The problem lies in the fact that the courts have read into the Constitution two religion clauses when there is in fact only one — "Congress shall make no law respecting an establishment of religion, or prohibiting the free exercise thereof." . . . The only way to consistently protect all aspects of religious liberty is to read it as one unified clause prohibiting religious discrimination by the government.That's one unique solution, I suppose. It ignores the fundamental tenets of English grammar, but what the heck. Let's apply a similar rule to the federal law at issue and forget about the commas:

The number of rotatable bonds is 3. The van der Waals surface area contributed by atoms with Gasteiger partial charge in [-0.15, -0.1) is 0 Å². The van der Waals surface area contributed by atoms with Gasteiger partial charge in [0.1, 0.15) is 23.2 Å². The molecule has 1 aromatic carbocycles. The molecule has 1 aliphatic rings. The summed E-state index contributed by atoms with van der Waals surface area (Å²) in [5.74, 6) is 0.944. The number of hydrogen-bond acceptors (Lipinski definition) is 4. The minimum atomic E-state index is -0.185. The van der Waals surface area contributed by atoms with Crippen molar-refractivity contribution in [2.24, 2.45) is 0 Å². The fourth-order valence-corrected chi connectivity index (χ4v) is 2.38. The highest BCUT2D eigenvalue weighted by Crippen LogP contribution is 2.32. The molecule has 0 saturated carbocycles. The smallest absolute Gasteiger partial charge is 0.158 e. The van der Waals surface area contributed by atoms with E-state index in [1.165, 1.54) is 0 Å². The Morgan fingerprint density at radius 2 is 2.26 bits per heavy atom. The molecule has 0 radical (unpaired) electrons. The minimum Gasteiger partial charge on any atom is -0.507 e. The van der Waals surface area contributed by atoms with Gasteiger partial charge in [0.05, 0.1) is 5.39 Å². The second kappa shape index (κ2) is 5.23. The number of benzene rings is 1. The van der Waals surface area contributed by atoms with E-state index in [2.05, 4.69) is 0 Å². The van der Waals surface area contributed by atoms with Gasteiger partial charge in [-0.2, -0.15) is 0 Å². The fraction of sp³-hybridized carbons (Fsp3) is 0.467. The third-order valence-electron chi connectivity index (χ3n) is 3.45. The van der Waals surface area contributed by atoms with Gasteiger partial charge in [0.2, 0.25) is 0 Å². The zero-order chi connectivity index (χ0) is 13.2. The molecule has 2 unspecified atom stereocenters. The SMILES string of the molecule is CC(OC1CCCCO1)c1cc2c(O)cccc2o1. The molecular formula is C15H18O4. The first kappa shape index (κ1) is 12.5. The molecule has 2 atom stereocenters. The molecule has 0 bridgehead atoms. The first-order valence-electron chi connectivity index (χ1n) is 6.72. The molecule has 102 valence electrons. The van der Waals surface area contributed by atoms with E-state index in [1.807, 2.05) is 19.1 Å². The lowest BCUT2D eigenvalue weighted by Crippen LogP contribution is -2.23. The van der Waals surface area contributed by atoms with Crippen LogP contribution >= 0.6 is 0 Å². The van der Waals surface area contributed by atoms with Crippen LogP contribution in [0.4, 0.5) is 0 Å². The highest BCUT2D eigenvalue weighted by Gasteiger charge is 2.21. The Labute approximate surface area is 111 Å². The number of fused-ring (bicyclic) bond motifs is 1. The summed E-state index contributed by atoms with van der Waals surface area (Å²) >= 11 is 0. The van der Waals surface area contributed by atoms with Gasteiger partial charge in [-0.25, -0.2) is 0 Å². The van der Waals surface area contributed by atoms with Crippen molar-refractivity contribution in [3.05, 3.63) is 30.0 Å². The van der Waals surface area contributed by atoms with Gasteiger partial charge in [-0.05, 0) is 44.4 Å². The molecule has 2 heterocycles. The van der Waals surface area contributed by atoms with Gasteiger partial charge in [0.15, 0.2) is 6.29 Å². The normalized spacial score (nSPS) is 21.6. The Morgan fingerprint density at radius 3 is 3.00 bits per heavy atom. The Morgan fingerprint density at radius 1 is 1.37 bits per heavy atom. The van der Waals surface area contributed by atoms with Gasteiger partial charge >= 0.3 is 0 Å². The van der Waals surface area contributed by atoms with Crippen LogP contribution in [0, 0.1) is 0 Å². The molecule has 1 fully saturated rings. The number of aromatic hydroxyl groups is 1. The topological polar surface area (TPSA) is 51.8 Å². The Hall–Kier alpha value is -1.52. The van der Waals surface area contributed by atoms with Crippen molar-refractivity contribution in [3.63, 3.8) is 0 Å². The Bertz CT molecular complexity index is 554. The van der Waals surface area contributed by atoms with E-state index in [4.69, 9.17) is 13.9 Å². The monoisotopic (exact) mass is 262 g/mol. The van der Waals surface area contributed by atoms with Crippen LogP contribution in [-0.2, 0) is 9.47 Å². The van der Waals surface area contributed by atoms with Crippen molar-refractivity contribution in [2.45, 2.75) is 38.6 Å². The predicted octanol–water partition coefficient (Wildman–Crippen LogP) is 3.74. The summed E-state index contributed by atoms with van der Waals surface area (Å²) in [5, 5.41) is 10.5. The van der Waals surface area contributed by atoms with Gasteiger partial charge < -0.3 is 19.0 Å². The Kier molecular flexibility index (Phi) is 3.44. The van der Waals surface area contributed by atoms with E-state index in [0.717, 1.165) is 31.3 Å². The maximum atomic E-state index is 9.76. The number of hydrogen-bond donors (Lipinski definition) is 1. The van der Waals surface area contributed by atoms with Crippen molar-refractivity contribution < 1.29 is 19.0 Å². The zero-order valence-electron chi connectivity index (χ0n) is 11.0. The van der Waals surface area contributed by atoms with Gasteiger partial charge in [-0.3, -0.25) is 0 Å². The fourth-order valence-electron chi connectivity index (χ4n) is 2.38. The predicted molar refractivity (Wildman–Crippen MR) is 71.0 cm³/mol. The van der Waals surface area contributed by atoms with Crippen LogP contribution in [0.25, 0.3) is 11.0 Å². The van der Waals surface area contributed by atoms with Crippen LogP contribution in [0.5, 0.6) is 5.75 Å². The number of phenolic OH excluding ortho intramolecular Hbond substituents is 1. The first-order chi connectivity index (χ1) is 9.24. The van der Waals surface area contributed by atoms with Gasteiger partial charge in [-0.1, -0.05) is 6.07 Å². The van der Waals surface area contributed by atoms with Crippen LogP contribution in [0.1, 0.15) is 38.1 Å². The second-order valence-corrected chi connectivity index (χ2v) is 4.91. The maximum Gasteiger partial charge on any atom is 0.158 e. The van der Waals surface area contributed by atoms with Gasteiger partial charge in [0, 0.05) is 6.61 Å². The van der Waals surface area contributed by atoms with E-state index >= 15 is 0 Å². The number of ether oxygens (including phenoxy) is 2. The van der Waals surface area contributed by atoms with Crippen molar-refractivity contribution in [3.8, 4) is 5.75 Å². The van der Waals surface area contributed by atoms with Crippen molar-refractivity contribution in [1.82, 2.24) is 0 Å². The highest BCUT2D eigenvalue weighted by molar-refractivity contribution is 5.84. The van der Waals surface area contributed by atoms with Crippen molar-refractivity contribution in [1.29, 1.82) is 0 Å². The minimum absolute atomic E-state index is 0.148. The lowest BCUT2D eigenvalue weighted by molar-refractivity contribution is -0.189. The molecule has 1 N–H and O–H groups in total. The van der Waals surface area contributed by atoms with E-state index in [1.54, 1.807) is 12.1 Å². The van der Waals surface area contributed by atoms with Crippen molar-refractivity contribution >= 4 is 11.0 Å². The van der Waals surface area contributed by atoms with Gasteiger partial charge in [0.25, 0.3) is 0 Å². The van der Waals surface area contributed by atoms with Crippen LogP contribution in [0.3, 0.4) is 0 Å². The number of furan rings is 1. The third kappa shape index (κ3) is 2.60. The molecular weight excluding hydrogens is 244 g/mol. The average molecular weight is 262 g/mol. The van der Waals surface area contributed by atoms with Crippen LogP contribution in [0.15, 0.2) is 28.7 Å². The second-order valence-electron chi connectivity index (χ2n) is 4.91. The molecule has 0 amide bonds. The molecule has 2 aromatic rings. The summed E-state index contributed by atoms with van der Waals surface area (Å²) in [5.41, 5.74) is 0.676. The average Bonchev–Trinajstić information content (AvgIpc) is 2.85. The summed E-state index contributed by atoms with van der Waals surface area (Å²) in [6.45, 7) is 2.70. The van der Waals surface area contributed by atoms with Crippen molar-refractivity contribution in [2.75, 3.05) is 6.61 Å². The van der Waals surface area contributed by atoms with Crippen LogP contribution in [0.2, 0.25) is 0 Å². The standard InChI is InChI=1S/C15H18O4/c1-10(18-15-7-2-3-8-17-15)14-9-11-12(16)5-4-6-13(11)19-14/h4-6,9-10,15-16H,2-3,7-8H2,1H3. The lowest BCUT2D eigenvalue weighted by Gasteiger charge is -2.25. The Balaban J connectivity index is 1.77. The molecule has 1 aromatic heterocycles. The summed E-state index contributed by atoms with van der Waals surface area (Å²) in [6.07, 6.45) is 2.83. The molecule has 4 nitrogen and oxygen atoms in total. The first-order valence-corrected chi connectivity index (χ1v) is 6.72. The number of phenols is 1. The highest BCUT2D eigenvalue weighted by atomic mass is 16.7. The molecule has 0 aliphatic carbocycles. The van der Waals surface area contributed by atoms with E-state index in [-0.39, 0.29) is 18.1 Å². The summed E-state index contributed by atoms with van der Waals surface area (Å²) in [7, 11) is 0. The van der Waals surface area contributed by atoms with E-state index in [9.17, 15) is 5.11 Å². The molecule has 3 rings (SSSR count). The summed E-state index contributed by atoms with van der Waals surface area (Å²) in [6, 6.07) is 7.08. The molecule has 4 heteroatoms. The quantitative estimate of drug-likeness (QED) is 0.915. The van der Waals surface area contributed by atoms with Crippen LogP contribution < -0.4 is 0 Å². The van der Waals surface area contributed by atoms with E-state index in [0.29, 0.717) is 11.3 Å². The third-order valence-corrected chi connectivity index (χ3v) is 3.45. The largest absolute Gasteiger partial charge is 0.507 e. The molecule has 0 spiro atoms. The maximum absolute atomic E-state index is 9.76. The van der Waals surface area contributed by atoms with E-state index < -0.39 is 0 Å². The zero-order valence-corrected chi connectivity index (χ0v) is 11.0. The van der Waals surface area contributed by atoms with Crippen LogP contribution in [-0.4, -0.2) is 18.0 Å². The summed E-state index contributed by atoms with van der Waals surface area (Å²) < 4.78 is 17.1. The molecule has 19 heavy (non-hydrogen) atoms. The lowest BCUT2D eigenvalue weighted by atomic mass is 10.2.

The President shall issue each year a proclamation designating the first Thursday in May as a National Day of Prayer on which the people of the United States may turn to God in prayer and meditation at churches, in groups, and as individuals.So the praying to God may take place only at churches, although you don't actually have to sit or stand near anybody else. That doesn't exactly solve the problem, however. In fact, it makes it even worse.
* Who, along with nearly every other editorial commentator in Christendom, claims the court found the National Day of Prayer to be unconstitutional. That isn't the case. The court found that a significant component in the method by which the establishment of a National Day of Prayer came about to be unconstitutional. To wit, Congress made a law, a brute fact that not even a single-clause reading of the First Amendment can successfully eradicate.